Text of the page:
Village Solars Construction Update, 6/2016

22 06 2016

For being such a large project, the Village Solars apartments in the town of Lansing tend to slip by unnoticed. Work on Phase 2 is wrapping up, and work has already begun on Phase 3, with what looks like excavation work for the foundation of Building “I”. A rolling stone gathers no moss, I guess. “I” will be an 18-unit apartment building similar in design to Building “G/H”, the building in the fourth photo, and currently the largest individual apartment building in the complex.

Building “D” is essentially complete and has been available for occupancy since May. Building “G/H”, which is just finishing up any remaining interior finishes and exterior trim, will be ready for occupancy this month. Building “E”, which is still attaching exterior trim and finishes, as well as interior work, will be ready for its tenants by about July 15th. If past work is any indicator, “I” will be ready for occupancy sometime next spring. No word on Phase 2A and Building “F”, but it’s a good bet 18-unit Building “J”, the other half of Phase 3, will commence excavation once “G/H” and/or “E” are complete.

With the completion of Phase 2 this summer, The Village Solars additions will have resulted in 77 new housing units since they began construction in 2014. Rents on the units are ranging from $850+/month for a one-bedroom, $1235+/month for a 2-bedroom and $1600-$1650/month for a 3-bedroom unit.

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5 responses

24 06 2016

This is a quite impressive project. If I recall correctly there’s suppose to be about 300 units when done. Seems like the city/county need about 10 more projects this size to make a dent in the housing market.

24 06 2016
B. C.

Yes, but hopefully not all in the suburbs! It’s worth noting that for all of the debate Lansing has over its town center plans, this project is quietly doing what they aren’t – building housing and increasing the tax base. The approved phases alone (totaling 174 units) will likely be worth in the ballpark of $30 million. The whole ~306-320 unit build-out would pay nearly as much in taxes as the power plant.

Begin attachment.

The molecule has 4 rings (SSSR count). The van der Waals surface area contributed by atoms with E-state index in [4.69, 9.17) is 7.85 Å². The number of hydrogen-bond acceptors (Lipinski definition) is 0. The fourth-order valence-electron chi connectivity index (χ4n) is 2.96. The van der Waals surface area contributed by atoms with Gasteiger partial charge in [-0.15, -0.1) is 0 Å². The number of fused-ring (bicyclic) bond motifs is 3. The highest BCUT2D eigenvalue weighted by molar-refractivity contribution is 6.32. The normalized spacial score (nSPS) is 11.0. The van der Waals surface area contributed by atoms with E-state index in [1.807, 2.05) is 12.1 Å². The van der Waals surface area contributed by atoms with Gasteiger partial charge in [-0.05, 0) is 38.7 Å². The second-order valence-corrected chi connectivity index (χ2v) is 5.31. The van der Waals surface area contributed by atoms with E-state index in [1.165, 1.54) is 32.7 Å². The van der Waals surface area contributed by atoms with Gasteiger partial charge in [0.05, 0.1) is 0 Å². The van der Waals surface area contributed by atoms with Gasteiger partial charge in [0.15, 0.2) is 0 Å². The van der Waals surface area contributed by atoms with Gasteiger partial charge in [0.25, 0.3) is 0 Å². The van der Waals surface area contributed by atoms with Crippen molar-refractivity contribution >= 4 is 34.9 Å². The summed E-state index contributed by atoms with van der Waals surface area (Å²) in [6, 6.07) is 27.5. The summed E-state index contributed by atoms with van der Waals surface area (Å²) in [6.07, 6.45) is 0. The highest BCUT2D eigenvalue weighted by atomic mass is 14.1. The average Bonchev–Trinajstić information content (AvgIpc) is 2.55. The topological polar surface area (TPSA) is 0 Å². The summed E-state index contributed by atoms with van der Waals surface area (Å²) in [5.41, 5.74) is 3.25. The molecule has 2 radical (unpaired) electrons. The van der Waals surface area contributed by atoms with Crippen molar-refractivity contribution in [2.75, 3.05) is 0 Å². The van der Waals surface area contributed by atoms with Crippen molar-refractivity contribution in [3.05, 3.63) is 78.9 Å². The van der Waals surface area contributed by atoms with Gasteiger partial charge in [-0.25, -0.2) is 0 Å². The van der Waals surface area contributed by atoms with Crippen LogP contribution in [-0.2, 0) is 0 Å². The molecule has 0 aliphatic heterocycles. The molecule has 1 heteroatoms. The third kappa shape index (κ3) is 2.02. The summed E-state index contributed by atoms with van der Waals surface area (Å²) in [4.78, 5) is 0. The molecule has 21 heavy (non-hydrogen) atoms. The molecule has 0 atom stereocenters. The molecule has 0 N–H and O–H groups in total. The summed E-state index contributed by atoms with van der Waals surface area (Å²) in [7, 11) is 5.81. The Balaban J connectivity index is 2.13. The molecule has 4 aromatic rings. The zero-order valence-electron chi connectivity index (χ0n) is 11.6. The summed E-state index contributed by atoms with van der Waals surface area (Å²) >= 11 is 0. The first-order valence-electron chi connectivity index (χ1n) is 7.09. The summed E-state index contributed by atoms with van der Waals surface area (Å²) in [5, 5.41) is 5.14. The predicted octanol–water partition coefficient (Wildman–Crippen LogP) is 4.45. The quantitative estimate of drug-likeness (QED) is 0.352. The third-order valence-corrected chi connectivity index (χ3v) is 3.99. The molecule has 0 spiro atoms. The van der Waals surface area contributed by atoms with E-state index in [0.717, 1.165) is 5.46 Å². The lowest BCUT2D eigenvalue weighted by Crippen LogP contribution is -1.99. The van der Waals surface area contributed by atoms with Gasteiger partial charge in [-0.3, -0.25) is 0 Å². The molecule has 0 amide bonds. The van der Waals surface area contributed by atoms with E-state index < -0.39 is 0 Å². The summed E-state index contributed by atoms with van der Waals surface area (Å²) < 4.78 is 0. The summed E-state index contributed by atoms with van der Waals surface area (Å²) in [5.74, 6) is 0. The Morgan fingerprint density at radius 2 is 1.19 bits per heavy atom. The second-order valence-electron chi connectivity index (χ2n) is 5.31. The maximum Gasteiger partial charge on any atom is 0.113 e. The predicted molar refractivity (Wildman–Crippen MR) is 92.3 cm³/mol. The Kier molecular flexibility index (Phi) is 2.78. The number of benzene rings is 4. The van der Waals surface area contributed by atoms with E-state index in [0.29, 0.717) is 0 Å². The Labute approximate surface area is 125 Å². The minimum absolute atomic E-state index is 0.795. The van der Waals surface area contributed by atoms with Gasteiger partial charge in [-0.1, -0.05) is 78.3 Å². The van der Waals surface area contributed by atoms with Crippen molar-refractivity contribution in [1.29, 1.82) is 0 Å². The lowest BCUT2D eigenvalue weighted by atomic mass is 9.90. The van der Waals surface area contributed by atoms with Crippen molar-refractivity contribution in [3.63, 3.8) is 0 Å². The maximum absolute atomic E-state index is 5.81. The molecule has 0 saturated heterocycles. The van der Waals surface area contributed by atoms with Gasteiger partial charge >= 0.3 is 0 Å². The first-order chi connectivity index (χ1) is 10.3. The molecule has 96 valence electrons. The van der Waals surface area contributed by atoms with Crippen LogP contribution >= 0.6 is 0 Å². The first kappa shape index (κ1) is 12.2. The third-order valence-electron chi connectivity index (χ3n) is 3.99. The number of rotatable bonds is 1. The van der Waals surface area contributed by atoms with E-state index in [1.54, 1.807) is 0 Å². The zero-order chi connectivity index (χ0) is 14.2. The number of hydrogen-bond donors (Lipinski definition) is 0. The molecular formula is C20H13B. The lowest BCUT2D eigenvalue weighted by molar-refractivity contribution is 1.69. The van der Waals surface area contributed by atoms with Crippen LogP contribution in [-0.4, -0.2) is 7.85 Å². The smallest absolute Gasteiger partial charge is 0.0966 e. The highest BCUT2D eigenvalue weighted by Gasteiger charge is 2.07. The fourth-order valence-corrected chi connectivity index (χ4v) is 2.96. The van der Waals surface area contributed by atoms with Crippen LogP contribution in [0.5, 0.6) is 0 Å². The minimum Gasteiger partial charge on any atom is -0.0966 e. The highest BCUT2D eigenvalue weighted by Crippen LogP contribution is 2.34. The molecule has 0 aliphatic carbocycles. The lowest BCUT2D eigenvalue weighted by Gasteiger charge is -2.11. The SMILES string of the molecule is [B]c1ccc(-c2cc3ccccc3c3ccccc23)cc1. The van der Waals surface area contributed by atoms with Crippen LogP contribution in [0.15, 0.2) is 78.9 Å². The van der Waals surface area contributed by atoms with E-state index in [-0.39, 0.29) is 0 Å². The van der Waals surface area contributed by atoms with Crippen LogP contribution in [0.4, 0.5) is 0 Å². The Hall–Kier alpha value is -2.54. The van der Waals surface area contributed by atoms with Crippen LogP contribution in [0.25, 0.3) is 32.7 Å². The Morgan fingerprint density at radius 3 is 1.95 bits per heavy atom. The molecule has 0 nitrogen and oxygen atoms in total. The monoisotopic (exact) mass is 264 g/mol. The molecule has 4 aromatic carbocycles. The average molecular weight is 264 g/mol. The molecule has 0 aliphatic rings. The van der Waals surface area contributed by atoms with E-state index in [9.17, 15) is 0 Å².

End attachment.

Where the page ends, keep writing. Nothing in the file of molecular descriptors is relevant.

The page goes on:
24 06 2016

I agree that Ithaca itself needs a couple of thousand new units. So discouraging to see the comments on the Voice articles about Maplewood and Trebloc proposals. Is it me or do people just refuse to understand that more units will eventually bring down housing costs? smh

25 06 2016
B. C.

Honestly, it’s a mix. There some people that think it’s just developers driving the costs up – I was speaking with George McGonigal (1st Ward Councilman) at the Voice birthday party last night, and he was drawing parallels to Pleasant Rowland’s impact on the village of Aurora in the early 2000s. But, he missed one crucial difference – Rowland’s actions led to gentrification of Aurora, whereas in Ithaca’s case, developers are reacting to Ithaca’s increasing affluence and gentrification, created by increasing numbers of students, wealthy retirees and the growing economy/workforce (in other words, groups moving there regardless of the new and shiny). X led to Y in 2000s Aurora, X follows Y in 2010s Ithaca.

As for the naysayers to development, I think it boils down to three groups – the crowd who are amenable to change but worry about physical/social character preservation, the ones who just don’t like any kind of change period, and lastly, the self-serving individuals who have made it their mission to try and maximize the value of their own properties, because if they can keep prices on an upward spiral and make an extra $100k on the sale in a couple of years, why wouldn’t they try?

26 06 2016

I think two of the three groups you described could be difficult swaying to “see the light”, and act in the interest of the city/county. Affordable housing will always be a sore point as long as the supply is too tight to allow the supply/demand system to work.

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